Not only was the lax regulation of this situation very heavily criticized at the time, this industrial policy was not in line with that of other industrialized rivals—notably Germany and Japan which at that time were gaining world markets in automotive and consumer electronics. There was a general feeling that the United States was in an economic decline.

However, those nations were also becoming somewhat more dependent on central bank and elite academic judgement, rather than the more populist and consumerist way that priorities were set by government and private investors in the United States—a model that proved to have some advantages when the public's greed was strongly activated by the IPO of Netscape and other Internet-related firms. This highlighted the nearly invisible role that Silicon Valley had played in the sustaining of American economic innovation.

Due almost entirely to this dotcom boom, the late 1990s were a boom time for the globally-renowned VC firms on Sand Hill Road in the San Francisco, California area. IPOs were taking truly irrational leaps, and access to "friends and family" shares was becoming a major determiner of who would benefit from any such IPO—the ordinary investor rarely got a chance to invest at the strike price in this period.

The NASDAQ crash and technology slump that started in March 2000, and the resulting catastrophic losses on overvalued, non-performing startups, has shaken VC funds deeply. In 2003, many VCs were focused on writing off companies they funded just a few years ago. At the same time, venture capital investors are seeking to reduce the large commitments they have made to venture capital funds. As of mid-2003, the conventional wisdom is that the venture capital industry will shrink to about half its present capacity in the next few years.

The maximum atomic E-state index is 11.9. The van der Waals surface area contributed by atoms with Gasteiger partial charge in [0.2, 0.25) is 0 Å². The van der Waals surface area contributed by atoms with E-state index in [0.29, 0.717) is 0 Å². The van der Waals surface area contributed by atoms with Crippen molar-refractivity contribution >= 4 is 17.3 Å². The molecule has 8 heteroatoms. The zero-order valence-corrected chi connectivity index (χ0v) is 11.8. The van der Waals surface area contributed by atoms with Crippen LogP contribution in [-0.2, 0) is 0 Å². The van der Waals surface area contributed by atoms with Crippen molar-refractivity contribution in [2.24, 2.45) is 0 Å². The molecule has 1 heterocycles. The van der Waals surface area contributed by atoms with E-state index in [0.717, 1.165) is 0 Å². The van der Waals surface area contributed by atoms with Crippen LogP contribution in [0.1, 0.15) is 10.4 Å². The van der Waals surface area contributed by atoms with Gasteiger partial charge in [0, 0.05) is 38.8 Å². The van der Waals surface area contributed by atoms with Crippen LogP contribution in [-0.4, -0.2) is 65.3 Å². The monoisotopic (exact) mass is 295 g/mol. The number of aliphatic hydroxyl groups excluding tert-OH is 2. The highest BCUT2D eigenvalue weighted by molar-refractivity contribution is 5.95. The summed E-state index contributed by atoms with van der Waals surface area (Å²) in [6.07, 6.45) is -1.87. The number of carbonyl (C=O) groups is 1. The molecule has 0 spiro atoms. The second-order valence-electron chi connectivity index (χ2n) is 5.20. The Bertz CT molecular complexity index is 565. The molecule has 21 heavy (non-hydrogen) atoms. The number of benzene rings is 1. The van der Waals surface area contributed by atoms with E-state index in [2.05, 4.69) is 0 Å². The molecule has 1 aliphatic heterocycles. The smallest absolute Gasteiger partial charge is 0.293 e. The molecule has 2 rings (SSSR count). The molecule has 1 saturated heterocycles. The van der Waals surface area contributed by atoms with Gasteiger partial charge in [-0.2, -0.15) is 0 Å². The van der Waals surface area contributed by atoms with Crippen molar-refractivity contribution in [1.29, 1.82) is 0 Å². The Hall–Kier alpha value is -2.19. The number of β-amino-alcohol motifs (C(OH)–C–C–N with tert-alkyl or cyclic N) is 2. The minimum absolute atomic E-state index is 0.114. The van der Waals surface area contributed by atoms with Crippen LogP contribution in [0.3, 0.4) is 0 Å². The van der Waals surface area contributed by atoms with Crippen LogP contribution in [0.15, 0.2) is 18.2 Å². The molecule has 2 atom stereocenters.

Meanwhile, investment banks of the more conventional sort have emerged due to some loosening of US financial regulations and the establishment of US bases for the largest global investment banks. It seems that the US model and the prevailing big investment bank model from the rest of the developed world have more or less merged. Given that almost all ventures ultimately merge, a more appropriate ending is hard to imagine.

US firms have traditionally been the biggest participants in venture deals, but non-US venture investment is growing. The Indian Venture Capital Association estimates funding of India companies will reach $1 billion in 2004.[1] ( In China, venture funding more than doubled from $420 million in 2002 to almost $1 billion in 2003. For the first half of 2004, venture capital investment rose 32% from 2003.

Venture capital firms

Examples of venture capital firms include:

Related articles

See also

External links

fr:Capital risque nl:Durfkapitaal ja:ベンチャーキャピタル ru:Венчурный капитал